Epictetus: (Words and wisdom by Epictetus, circa 55-135 AD)

It is easy to see that a greater self-reliance must work a revolution inall the offices and relations of men; in their religion; in their education;in their pursuits; their modes of living; their association; in their property;in their speculative views.

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He had been a profound inspiration for many writers, especially Henry Thoreau and Walt Whitman.

Emerson's Wife. A novel by Amy Belding Brown.

's great subject, says Emerson, is not so much the fall of man as liberty. The English poet advocated civil, ecclesiastical, literary, and domestic liberty. He opposed slavery, denied predestination, argued for freedom of the press, and favored the principle of divorce. 's writings are valuable not as literary artifacts, Emerson argues, but as pathways to the man. Emerson insists on linking the person and the writing. 's poems, like his prose, reflect the "opinions, the feelings, even the incidents of the poet's life." In general Emerson rates 's prose at least as high as his poetry, and he boldly redefines 's prose poetry in an important critical statement. "Of his prose in general, not the style alone, but the argument also, is poetic; according to Lord Bacon's definition of poetry, following that of , 'Poetry, not finding the actual world exactly conformed to its idea of good and fair, seeks to accommodate the shows of things to the desires of the mind, and to create an ideal world better than the world of experience.'"

was and is difficult to categorize, as it could be viewed as a:

That divided and rebel mind,that distrust of a sentiment because our arithmetic has computed the strengthand means opposed to our purpose, these have not.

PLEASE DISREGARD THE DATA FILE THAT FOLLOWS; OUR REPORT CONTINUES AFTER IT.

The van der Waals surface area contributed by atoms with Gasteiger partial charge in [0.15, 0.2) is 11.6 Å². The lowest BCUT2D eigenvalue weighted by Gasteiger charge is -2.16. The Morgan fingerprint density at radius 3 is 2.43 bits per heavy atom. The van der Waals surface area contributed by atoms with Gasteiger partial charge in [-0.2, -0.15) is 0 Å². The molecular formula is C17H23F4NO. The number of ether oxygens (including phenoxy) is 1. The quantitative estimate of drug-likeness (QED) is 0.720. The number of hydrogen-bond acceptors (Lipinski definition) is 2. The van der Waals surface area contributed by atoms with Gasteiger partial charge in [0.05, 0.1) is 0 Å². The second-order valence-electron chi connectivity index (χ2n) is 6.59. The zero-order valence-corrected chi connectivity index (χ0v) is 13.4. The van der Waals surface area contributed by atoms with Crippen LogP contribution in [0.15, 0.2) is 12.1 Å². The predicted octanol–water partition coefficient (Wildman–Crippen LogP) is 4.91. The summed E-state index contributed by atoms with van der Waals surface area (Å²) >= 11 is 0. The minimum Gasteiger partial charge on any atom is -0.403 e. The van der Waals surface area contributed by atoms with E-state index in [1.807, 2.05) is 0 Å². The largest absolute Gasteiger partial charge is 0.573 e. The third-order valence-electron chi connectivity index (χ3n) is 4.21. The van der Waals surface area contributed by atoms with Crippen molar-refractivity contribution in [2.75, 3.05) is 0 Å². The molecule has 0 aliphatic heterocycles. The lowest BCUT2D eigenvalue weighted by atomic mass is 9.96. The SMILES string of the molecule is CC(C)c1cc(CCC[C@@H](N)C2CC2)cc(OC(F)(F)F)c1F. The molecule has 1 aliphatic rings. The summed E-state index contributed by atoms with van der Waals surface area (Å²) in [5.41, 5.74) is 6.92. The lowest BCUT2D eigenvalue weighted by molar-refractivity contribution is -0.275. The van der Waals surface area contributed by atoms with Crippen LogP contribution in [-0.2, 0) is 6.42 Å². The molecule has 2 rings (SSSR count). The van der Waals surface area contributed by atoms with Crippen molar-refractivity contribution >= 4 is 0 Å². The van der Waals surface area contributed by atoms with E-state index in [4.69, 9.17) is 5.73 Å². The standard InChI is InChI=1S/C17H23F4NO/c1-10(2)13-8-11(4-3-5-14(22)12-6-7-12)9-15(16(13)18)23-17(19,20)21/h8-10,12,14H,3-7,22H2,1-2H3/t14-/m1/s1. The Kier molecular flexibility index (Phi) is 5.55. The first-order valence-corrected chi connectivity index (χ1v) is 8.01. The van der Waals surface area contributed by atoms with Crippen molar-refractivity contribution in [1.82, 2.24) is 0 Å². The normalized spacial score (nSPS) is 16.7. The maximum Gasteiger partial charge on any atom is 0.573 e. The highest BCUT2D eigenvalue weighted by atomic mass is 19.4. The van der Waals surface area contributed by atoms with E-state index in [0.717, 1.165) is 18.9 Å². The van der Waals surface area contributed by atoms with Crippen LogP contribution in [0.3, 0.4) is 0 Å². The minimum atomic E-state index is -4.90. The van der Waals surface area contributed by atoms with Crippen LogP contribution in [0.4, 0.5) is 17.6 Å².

He continued his speeches against slavery, but never with the fire of Theodore Parker.

in the next room his voice is sufficiently clear and emphatic.

For, the sense ofbeing which in calm hours rises, we know not how, in the soul, is not diversefrom things, from space, from light, from time, from man, but one withthem, and proceeds obviously from the same source whence their life andbeing also proceed.

It seems he knows how to speak to his contemporaries.

Whatis the nature and power of that science-baffling star, without parallax,without calculable elements, which shoots a ray of beauty even into trivialand impure actions, if the least mark of independence appear?

He died quietly of pneumonia in 1882. , Virginia Commonwealth University

In every work of geniuswe recognize majesty.

He after her death from tuberculosis, troubled by theological doctrines such as the Lord's Supper, and traveled extensively in Europe, returning to begin a career of lecturing.

[Jone Johnson Lewis] A reliable and searchable source for many Emerson texts, with discussion.

This sculpturein the memory is not without preëstablished harmony.

High be his heart, faithful his will, clear his sight, that he may in goodearnest be doctrine, society, law, to himself, that a simple purpose maybe to him as strong as iron necessity is to others!

Emerson himself provided a fairly open definition in his 1842 essay “The Transcendentalist”:

Trust thyself: every heart vibrates to that iron string.

In December 1839 Emerson gave two lectures on literature as part of a series called "The Present Age," much of the material of which went into a paper called "Thoughts on Modern Literature," published in the in October 1840 and reprinted in (1893). Here Emerson lists, in order of importance, three classes of literature. "The highest class of books are those which express the moral element; the next, works of imagination; and the next, works of science." Though he calls "the first literary genius of the world, the highest in whom the moral is not the predominating element," he insists that 's work "leans on the Bible: his poetry supposes it." By contrast, "the Prophets do not imply the existence of or ." is secondary, the prophets of the Bible are primary. These views compensate and balance those in the Divinity School address. Indeed seems to have been intended by Emerson as a sort of corrective of some of his early views and various misinterpretations of them. One of the best things in "Thoughts on Modern Literature" is a long and very specific treatment of the problem of subjectivity. Defending the subjectivism of the age, Emerson is at great pains to distinguish true subjectivism (the right of each single soul, each subject "I" to "sit in judgment on history and literature, and to summon all facts and parties before its tribunal") from narrow-minded insistence on one's own personality or mere "intellectual selfishness." "A man may say , and never refer to himself as an individual," says Emerson in a phrase that prefigures his concept of the representative poet.